It beckons from the car park as your favourite armchair might after a hard day in the office. If voluptuous SUV styling is your bag (and judging by the trends, you don’t need to be shy), this is your mothership. A full-bodied effort from the French maker (certainly even more so after a return to the wardrobe department for a half-time froofing up), the latest Kadjar promises more technology, more luxury and, from the look of it, more Renault.
Back in 2015, when I attended the original UK debut, I admit I wasn’t totally engaged, being distracted by concocting limericks that, given the heft of this beast, rhymed ‘Kadjar’ (successfully or not) with ‘badger’. Kadjar 1.0 must have been good though, as there are no lingering memories of anything as bad as my poetry.
Launches, however, as all consumer hacks will agree, only take you so far down the road to true insight. So it’s a nice second chance, four years on, to get more firmly to grips with Renault’s resequencing of its Qashqai cousin. Kadjar, incidentally, can be dissected into kad as a corruption of quad, and jar, as an echo of the French verb jaillir, which literally means to shoot. Like Koleos, it’s a name to chew over. And next to that car, it’s a squidge less voluminous – 183mm shorter, 5mm narrower and 65mm less lofty.
Let’s keep the tape measure aside for a while though. First, we have to address the not-so-small matter of the key fob, a piece of Gallic chicness which, I suspect, like the Allegro’s quartic steering wheel or Chrysler’s 1956 in-dash record player, may well end up in motoring’s hall of fame under answers to questions nobody asked. It’s a prehensile treat, lodging in the palm like something expensive from the Apple store. But that’s where my enthusiasm falters. A lozenge is cool, sure, but it has no hook, so to the key rack in my hall it’s a fish meets bicycle thing. Nor does it want any relationship with my Tesco club card and any other of those mini cards you usually attach. Nope, unless you buy a pouch on eBay, it’s a loner. So where do I keep it? I’ll tell you where: some pocket, some kitchen corner… some annoying place where I can’t find it.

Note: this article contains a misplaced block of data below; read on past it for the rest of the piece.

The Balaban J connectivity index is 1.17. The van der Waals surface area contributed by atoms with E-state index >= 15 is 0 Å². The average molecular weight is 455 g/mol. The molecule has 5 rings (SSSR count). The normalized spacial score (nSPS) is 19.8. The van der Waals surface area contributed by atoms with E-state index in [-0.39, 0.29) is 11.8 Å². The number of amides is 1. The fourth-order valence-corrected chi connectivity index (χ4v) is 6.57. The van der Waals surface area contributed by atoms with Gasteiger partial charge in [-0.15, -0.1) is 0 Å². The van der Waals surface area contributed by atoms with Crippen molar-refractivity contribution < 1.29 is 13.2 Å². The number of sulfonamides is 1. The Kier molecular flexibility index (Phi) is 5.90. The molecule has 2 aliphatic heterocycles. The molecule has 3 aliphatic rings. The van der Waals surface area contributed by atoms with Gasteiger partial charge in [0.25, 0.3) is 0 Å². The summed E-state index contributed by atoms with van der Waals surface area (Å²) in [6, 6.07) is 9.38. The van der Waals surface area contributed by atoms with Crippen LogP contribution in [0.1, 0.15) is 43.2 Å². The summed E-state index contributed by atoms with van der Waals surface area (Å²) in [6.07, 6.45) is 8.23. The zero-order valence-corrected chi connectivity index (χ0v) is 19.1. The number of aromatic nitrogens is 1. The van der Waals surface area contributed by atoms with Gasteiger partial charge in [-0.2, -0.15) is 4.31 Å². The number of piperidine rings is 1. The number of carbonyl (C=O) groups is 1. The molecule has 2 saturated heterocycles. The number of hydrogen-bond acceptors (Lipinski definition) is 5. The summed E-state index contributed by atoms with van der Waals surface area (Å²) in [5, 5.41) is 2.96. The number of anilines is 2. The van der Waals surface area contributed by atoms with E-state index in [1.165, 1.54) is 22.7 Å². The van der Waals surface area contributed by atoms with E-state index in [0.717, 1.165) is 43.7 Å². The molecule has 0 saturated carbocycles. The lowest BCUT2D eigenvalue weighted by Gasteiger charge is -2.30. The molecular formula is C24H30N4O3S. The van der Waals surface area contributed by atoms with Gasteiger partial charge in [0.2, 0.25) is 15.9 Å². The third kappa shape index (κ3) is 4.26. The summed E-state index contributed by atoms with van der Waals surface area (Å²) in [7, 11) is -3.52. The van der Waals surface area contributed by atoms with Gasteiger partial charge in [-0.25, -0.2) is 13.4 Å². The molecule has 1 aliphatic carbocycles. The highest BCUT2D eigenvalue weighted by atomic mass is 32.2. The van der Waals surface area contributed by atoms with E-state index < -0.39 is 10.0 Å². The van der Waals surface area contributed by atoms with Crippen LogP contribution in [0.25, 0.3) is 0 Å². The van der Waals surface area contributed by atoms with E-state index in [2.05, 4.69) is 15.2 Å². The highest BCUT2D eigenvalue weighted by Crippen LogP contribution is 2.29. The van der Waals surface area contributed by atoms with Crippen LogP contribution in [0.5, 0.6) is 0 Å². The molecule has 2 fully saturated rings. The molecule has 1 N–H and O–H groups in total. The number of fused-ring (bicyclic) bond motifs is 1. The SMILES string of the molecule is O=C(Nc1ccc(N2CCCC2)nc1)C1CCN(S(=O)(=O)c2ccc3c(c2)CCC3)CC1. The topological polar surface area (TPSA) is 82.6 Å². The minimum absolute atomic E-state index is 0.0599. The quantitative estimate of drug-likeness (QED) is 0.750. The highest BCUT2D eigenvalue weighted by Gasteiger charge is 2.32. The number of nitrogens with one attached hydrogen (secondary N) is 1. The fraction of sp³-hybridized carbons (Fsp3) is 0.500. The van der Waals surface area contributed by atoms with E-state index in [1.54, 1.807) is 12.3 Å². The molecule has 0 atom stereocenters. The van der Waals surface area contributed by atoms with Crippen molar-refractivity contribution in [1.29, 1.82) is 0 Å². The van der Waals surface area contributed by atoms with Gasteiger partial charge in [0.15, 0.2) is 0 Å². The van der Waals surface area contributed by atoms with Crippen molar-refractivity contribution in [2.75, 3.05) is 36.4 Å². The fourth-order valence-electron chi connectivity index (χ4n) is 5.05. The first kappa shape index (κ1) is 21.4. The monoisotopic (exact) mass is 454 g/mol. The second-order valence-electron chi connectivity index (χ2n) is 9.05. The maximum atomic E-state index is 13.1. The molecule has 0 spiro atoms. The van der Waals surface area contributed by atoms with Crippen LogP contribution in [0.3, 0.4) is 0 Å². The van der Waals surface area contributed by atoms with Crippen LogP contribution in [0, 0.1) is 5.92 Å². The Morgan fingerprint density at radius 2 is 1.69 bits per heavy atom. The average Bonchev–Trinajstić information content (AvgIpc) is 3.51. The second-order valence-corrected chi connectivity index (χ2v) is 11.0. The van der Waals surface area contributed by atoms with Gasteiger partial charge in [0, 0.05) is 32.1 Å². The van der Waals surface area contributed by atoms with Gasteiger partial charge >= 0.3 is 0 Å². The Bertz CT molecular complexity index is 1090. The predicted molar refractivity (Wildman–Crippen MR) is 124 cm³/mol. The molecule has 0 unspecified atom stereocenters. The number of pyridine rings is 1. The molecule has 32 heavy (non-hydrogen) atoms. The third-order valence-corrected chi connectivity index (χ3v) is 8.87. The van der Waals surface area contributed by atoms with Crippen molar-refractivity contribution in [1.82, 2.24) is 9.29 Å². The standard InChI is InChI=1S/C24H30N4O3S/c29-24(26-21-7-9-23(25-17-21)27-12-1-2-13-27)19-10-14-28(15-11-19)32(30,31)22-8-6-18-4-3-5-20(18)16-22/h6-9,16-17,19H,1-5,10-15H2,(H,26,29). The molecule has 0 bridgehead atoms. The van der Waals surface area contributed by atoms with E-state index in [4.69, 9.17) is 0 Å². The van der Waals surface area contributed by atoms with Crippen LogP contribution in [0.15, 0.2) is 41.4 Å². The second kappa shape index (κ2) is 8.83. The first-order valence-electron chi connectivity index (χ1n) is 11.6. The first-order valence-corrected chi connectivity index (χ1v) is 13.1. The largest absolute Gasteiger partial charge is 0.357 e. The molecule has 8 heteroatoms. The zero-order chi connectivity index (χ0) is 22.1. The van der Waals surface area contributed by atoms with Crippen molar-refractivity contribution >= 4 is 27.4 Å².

When you get in and out, the speakers surround you with a soft whooshing electro-vocal that reminds me of the Danone yoghurt jingle. It’s actually pleasant and far more calming than the boom-boom heartbeat you can specify in an Audi. I haven’t managed to access more of this music yet, but if I want to listen to ambient trance at the end of a long journey (the first of which, by the way, have gone very nicely), I could always flip the rear seats forward and impersonate a starfish in the extended load area. It’s huge, it’s easy to turn into a makeshift bed big enough for two, it has a sensible, flat loading aspect (already tested with a full-size dishwasher) and – fantastic news for those of us who know tidy-up spells hidey-up – features a clutter-consuming cavity beneath the first two floor panels.
Blimey, I’ve run out of space, with so much still to say. So far though, the crucial point is this: Kadjar is a cuddly beast of an SUV that feels bigger, in a reassuring and cosseting sense, than its true dimensions suggest. The badger analogies can wait.
Date arrived 10th June 2019
Fuel economy 55.4-60.1mpg (WLTP combined) 47.3mpg (on test)
Stashing items from prying eyes is easy thanks to this generous hidden storage area.
Fobbed off takes on a new meaning when it comes to this. Some sort of pouch should make it more practical?